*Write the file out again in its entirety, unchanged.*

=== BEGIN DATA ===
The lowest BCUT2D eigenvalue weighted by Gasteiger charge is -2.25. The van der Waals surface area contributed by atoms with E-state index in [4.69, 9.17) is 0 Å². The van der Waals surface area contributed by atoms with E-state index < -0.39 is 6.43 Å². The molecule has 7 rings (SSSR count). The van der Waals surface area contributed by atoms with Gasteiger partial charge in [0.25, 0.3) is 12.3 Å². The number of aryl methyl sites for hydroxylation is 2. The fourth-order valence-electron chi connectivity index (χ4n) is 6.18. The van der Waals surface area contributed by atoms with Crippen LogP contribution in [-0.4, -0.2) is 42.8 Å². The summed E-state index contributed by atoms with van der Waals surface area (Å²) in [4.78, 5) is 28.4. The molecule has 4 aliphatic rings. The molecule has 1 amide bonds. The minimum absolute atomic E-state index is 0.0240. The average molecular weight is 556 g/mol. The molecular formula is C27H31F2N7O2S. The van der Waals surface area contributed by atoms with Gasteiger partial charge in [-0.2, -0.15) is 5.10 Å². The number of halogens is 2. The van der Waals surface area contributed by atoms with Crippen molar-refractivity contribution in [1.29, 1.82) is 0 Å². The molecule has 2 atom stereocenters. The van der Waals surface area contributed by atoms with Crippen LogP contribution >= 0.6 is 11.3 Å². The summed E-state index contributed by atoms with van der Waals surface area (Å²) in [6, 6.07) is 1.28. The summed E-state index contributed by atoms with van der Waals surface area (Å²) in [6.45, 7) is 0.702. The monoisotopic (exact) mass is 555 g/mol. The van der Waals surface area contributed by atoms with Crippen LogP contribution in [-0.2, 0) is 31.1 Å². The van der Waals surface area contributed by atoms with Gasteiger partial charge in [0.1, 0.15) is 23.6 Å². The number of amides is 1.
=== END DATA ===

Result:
The lowest BCUT2D eigenvalue weighted by Gasteiger charge is -2.25. The van der Waals surface area contributed by atoms with E-state index in [4.69, 9.17) is 0 Å². The van der Waals surface area contributed by atoms with E-state index < -0.39 is 6.43 Å². The molecule has 7 rings (SSSR count). The van der Waals surface area contributed by atoms with Gasteiger partial charge in [0.25, 0.3) is 12.3 Å². The number of aryl methyl sites for hydroxylation is 2. The fourth-order valence-electron chi connectivity index (χ4n) is 6.18. The van der Waals surface area contributed by atoms with Crippen LogP contribution in [-0.4, -0.2) is 42.8 Å². The summed E-state index contributed by atoms with van der Waals surface area (Å²) in [4.78, 5) is 28.4. The molecule has 4 aliphatic rings. The molecule has 1 amide bonds. The minimum absolute atomic E-state index is 0.0240. The average molecular weight is 556 g/mol. The molecular formula is C27H31F2N7O2S. The van der Waals surface area contributed by atoms with Gasteiger partial charge in [-0.2, -0.15) is 5.10 Å². The number of halogens is 2. The van der Waals surface area contributed by atoms with Crippen molar-refractivity contribution in [1.29, 1.82) is 0 Å². The molecule has 2 atom stereocenters. The van der Waals surface area contributed by atoms with Crippen LogP contribution >= 0.6 is 11.3 Å². The summed E-state index contributed by atoms with van der Waals surface area (Å²) in [6, 6.07) is 1.28. The summed E-state index contributed by atoms with van der Waals surface area (Å²) in [6.45, 7) is 0.702. The monoisotopic (exact) mass is 555 g/mol. The van der Waals surface area contributed by atoms with Crippen LogP contribution in [-0.2, 0) is 31.1 Å². The van der Waals surface area contributed by atoms with Gasteiger partial charge in [0.1, 0.15) is 23.6 Å². The number of amides is 1.